A whopping 15% to 30% of diagnostic imaging exams reveal at least one incidental finding. Each of those findings might seem like blessings to radiology outsiders, but a popular new AJR editorial argues that imaging incidentals are far more likely to drive low-value care.
Michigan Medicine’s Matthew Davenport, MD led-off his editorial by suggesting that early cancer detection “is not always an ideal outcome,” because most of those cancers won’t affect patient health, while incidental follow-ups always require resources and often negatively impact patients (physically, financially, and emotionally).
He identified numerous reasons for radiology’s incidental overdiagnosis challenges…
- Screening low-risk patients inherently uncovers low-risk incidentals
- There’s a lack of understanding of incidental risks (clinically and downstream)
- Many early cancers don’t or shouldn’t require treatment
- Radiologists face significant pressure to recommend follow-ups
Although many incidental findings significantly improve patient outcomes, and those positive examples have established incidentals as a “secondary benefit of imaging,” the editorial suggests that incidentals will have a negative overall impact on radiology’s value until current practices change.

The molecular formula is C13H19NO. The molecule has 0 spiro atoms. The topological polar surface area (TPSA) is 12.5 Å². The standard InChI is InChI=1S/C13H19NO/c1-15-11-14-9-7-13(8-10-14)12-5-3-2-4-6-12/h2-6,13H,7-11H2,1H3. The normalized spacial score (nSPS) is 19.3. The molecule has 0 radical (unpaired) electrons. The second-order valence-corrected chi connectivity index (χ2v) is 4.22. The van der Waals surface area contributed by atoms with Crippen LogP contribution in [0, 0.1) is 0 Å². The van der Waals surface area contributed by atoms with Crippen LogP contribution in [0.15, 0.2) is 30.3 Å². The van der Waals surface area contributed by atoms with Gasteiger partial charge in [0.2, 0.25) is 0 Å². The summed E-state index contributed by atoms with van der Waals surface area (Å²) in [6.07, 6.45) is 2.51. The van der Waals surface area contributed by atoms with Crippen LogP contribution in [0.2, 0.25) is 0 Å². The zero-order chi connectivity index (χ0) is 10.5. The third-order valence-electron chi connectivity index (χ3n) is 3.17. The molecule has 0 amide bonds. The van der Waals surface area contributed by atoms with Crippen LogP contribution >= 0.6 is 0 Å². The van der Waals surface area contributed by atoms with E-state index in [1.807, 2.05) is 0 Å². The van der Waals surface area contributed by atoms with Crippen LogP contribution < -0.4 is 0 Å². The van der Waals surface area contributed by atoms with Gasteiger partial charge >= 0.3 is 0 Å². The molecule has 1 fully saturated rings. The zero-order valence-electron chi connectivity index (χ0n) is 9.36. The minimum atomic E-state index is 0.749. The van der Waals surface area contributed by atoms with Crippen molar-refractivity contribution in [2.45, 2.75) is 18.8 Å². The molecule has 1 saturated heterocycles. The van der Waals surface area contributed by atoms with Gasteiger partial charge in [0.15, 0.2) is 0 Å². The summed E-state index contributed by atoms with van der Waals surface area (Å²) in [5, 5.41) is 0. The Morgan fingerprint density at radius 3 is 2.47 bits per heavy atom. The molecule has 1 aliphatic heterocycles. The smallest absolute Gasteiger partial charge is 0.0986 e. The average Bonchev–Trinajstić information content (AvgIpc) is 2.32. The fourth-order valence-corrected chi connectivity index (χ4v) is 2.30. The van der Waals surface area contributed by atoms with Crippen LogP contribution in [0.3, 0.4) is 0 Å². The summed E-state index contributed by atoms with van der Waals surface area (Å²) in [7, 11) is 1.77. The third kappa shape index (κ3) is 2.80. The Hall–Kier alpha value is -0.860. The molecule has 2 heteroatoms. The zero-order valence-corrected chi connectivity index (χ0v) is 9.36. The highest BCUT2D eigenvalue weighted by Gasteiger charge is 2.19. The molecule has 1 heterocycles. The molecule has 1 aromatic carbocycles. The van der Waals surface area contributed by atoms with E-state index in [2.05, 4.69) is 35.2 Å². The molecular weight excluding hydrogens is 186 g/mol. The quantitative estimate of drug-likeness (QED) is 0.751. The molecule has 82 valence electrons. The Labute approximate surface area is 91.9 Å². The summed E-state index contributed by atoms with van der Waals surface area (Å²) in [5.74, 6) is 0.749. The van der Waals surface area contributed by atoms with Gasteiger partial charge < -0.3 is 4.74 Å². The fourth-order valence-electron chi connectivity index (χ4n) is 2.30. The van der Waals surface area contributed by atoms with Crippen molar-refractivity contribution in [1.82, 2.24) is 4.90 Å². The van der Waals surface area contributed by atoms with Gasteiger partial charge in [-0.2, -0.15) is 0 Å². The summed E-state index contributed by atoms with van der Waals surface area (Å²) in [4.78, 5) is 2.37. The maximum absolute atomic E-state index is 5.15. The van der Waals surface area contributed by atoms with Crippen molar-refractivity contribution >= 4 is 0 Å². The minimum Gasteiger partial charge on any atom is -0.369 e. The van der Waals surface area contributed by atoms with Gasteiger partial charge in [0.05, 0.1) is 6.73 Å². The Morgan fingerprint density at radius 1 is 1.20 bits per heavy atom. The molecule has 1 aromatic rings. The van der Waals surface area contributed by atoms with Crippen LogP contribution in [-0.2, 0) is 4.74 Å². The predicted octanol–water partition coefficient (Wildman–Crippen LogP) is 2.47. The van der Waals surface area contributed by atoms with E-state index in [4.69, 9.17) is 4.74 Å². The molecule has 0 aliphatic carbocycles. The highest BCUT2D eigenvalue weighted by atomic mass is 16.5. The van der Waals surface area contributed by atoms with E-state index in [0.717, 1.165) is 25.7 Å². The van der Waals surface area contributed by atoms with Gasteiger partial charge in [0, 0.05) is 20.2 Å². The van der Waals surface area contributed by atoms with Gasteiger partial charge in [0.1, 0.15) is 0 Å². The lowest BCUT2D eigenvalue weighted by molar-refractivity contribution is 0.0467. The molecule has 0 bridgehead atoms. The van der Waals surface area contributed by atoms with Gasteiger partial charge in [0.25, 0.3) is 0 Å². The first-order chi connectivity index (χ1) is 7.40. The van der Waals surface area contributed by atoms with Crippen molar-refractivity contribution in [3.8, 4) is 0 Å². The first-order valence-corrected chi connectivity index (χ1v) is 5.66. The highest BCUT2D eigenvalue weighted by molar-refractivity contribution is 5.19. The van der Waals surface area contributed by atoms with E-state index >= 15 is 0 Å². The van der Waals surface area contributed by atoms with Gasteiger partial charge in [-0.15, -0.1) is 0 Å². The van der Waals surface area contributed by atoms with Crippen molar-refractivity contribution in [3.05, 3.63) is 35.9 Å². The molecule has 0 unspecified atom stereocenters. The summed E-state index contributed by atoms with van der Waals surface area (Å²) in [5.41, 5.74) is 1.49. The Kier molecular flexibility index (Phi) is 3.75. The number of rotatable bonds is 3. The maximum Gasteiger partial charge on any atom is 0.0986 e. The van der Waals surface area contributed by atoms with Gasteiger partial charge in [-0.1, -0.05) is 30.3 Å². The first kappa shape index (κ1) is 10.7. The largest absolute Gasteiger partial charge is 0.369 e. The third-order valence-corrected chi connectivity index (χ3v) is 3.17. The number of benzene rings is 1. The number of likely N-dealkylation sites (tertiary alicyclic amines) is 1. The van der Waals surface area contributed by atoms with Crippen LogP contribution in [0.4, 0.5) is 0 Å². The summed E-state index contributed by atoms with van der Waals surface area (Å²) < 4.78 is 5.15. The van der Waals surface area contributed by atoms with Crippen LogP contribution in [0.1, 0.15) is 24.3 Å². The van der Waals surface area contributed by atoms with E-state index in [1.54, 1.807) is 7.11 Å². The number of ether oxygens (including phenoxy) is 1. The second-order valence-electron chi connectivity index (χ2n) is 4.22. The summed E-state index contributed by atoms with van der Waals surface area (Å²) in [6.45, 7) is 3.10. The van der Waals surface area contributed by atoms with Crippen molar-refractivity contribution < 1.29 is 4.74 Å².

So, what should we do? Dr. Davenport encourages radiologists to…
- Become more aware of the harms of incidental management
- Advocate for guidelines that emphasize high-value care
- Support research on incidental management practices
- “Avoid being alarmist” about incidentals in radiology reporting
- Adopt solutions to help rads assess incidental patients’ risk factors
- Balance diagnostic sensitivity with minimizing follow-up risks
If you scroll through the Imaging Wire archives, you’ll find plenty of stories that depict incidentals as a net positive for patient care. In fact, most suggest that radiology’s research and business leaders are actively trying to find ways to detect more incidentals. However, efforts to better understand or to reduce incidentals’ negative impacts are far less common.
That divide is pretty notable given how many radiologists agree with Dr. Davenport, and it suggests that the barriers to solving incidental findings’ value problems are quite high.